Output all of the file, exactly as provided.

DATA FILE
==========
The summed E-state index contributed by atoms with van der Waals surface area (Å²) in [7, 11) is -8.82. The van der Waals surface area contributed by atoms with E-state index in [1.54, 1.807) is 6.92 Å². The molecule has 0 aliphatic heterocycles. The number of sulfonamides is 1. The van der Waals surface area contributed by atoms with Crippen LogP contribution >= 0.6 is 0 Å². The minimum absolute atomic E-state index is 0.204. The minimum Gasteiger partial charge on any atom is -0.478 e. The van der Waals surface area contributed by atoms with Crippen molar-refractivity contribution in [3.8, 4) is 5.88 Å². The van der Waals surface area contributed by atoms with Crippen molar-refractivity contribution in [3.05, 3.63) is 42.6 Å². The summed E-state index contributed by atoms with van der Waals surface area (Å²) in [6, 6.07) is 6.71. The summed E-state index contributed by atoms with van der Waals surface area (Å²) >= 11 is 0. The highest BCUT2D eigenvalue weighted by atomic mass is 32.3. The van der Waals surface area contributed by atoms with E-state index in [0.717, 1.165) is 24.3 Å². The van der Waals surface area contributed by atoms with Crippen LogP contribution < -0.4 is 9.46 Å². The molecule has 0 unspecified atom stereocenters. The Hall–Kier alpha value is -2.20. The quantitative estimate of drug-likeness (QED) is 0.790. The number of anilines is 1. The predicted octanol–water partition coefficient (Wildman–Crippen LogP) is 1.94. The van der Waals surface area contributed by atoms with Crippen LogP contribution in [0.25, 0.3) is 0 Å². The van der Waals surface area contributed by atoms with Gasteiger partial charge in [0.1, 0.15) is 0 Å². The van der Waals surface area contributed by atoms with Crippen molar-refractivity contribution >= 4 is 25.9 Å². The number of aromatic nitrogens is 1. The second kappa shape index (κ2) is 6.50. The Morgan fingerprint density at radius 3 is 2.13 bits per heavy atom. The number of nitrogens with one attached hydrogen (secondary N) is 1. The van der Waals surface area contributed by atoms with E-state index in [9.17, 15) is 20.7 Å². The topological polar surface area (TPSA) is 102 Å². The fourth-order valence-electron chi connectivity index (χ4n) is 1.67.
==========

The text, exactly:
The summed E-state index contributed by atoms with van der Waals surface area (Å²) in [7, 11) is -8.82. The van der Waals surface area contributed by atoms with E-state index in [1.54, 1.807) is 6.92 Å². The molecule has 0 aliphatic heterocycles. The number of sulfonamides is 1. The van der Waals surface area contributed by atoms with Crippen LogP contribution >= 0.6 is 0 Å². The minimum absolute atomic E-state index is 0.204. The minimum Gasteiger partial charge on any atom is -0.478 e. The van der Waals surface area contributed by atoms with Crippen molar-refractivity contribution in [3.8, 4) is 5.88 Å². The van der Waals surface area contributed by atoms with Crippen molar-refractivity contribution in [3.05, 3.63) is 42.6 Å². The summed E-state index contributed by atoms with van der Waals surface area (Å²) in [6, 6.07) is 6.71. The summed E-state index contributed by atoms with van der Waals surface area (Å²) >= 11 is 0. The highest BCUT2D eigenvalue weighted by atomic mass is 32.3. The van der Waals surface area contributed by atoms with E-state index in [0.717, 1.165) is 24.3 Å². The van der Waals surface area contributed by atoms with Crippen LogP contribution < -0.4 is 9.46 Å². The molecule has 0 unspecified atom stereocenters. The Hall–Kier alpha value is -2.20. The quantitative estimate of drug-likeness (QED) is 0.790. The number of anilines is 1. The predicted octanol–water partition coefficient (Wildman–Crippen LogP) is 1.94. The van der Waals surface area contributed by atoms with Crippen LogP contribution in [0.25, 0.3) is 0 Å². The van der Waals surface area contributed by atoms with Gasteiger partial charge in [0.1, 0.15) is 0 Å². The van der Waals surface area contributed by atoms with Crippen molar-refractivity contribution >= 4 is 25.9 Å². The number of aromatic nitrogens is 1. The second kappa shape index (κ2) is 6.50. The Morgan fingerprint density at radius 3 is 2.13 bits per heavy atom. The number of nitrogens with one attached hydrogen (secondary N) is 1. The van der Waals surface area contributed by atoms with E-state index in [9.17, 15) is 20.7 Å². The topological polar surface area (TPSA) is 102 Å². The fourth-order valence-electron chi connectivity index (χ4n) is 1.67.